The Austrian economy reported strong growth in 2021, with GDP expected to increase by 4.1%, although renewed official restrictions to contain the coronavirus pandemic, ongoing supply bottlenecks and high commodity prices put a damper on the recovery towards the end of the year. At the beginning of 2022, the negative effects of the fourth wave of the coronavirus on tourism, coupled with global supply bottlenecks, remain the factors dominating the Austrian economy. Once these aspects have been resolved, the economy will mount a rapid recovery and grow by 5.2% in 2022, according to calculations by the Austrian Institute of Economic Research (WIFO).
Bolstered by international industrial activity and government subsidy measures, gross fixed capital formation expanded by a considerable 6.4% in 2021 according to the Institute for Advanced Studies (IHS), mainly due to the expansion in equipment (7.3%) and construction (5.5%). Exports benefited from the marked global economic recovery, and domestic export markets presumably expanded by nearly 9% in 2021. The uptick in domestic demand and strong export activity mean that import demand is expected to have increased by 10.4% in 2021. Private consumption increased considerably again last year, growing by an estimated 3.2%, although the renewed measures imposed to contain the high infection rates dealt a blow.
The momentum for further economic development will come primarily from private consumer spending supported by catch-up effects, the positive employment trend and the declining savings rate. This means that the sectors that were affected by official restrictions in 2021 – especially the retail sector and the hotel and food service industries – will experience strong growth, as will other consumer-related services. Once the supply problems have been resolved, investment activity will recover; supported by the ongoing favorable financing conditions, this will provide an impetus for the Austrian economy, especially in 2023. After two years of negative growth contributions, Bank Austria expects foreign trade to make a positive contribution again starting in 2022, particularly through the export of services once the tourism sector has revived.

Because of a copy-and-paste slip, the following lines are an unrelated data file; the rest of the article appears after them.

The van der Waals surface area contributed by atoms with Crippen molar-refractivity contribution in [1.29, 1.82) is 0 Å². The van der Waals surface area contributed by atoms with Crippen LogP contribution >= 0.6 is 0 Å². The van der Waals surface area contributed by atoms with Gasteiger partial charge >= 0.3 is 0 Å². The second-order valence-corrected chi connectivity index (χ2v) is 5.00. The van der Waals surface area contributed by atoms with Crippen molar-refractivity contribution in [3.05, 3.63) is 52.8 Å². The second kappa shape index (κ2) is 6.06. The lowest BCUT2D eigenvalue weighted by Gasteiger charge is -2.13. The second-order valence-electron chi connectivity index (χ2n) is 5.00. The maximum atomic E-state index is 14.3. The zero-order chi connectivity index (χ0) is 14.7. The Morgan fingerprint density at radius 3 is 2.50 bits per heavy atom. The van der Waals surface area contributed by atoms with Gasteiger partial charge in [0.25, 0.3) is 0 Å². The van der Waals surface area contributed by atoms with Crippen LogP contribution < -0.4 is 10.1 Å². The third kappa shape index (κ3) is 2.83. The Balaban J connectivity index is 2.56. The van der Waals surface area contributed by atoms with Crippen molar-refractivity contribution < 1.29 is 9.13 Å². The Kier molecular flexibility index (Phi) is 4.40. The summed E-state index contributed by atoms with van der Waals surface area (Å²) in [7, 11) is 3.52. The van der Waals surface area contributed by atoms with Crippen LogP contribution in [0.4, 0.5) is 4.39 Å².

The economic recovery triggered a rapid improvement in the labor market, with the unemployment rate falling by 1.8 percentage points to an average of 8.1% in 2021. Unemployment in construction, industry and non-market services is already even lower than it was before the outbreak of the pandemic. The WIFO expects the unemployment rate to drop further to 7.2% in 2022.
Inflation picked up considerable speed in 2021 driven by energy prices and global supply bottlenecks, with HICP inflation expected to come in at 2.7%. According to the forecast released by the Austrian central bank (OeNB), the transfer of higher wholesale gas and electricity prices to end consumers, the introduction of the CO₂ tax beginning July 1, and price increases for raw materials other than energy will lead to an additional increase in inflation to 3.2% in 2022.
In addition to international economic risks such as new waves of infection, prolonged disruption to global supply chains, higher inflation expectations or a blow to China’s economic activity due to a property crisis, domestic risks are also largely related to the pandemic.